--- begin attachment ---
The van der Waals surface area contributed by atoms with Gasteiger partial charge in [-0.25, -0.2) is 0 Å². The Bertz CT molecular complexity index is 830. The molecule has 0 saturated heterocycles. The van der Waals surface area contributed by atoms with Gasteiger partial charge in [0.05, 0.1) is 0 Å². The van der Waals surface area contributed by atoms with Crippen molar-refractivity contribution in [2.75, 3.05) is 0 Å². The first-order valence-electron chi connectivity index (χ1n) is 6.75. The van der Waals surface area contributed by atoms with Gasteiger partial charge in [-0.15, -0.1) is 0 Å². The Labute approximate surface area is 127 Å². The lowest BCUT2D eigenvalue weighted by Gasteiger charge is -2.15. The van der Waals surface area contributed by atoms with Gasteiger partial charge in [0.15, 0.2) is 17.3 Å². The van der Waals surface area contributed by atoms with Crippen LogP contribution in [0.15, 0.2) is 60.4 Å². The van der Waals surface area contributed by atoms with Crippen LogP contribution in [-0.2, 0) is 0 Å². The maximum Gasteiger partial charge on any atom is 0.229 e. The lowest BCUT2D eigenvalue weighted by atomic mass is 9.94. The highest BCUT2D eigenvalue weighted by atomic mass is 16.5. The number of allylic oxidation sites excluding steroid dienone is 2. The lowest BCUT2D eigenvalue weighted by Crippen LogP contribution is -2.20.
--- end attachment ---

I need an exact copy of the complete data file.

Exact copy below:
The van der Waals surface area contributed by atoms with Gasteiger partial charge in [-0.25, -0.2) is 0 Å². The Bertz CT molecular complexity index is 830. The molecule has 0 saturated heterocycles. The van der Waals surface area contributed by atoms with Gasteiger partial charge in [0.05, 0.1) is 0 Å². The van der Waals surface area contributed by atoms with Crippen molar-refractivity contribution in [2.75, 3.05) is 0 Å². The first-order valence-electron chi connectivity index (χ1n) is 6.75. The van der Waals surface area contributed by atoms with Gasteiger partial charge in [-0.15, -0.1) is 0 Å². The Labute approximate surface area is 127 Å². The lowest BCUT2D eigenvalue weighted by Gasteiger charge is -2.15. The van der Waals surface area contributed by atoms with Gasteiger partial charge in [0.15, 0.2) is 17.3 Å². The van der Waals surface area contributed by atoms with Crippen LogP contribution in [0.15, 0.2) is 60.4 Å². The van der Waals surface area contributed by atoms with Crippen LogP contribution in [-0.2, 0) is 0 Å². The maximum Gasteiger partial charge on any atom is 0.229 e. The lowest BCUT2D eigenvalue weighted by atomic mass is 9.94. The highest BCUT2D eigenvalue weighted by atomic mass is 16.5. The number of allylic oxidation sites excluding steroid dienone is 2. The lowest BCUT2D eigenvalue weighted by Crippen LogP contribution is -2.20.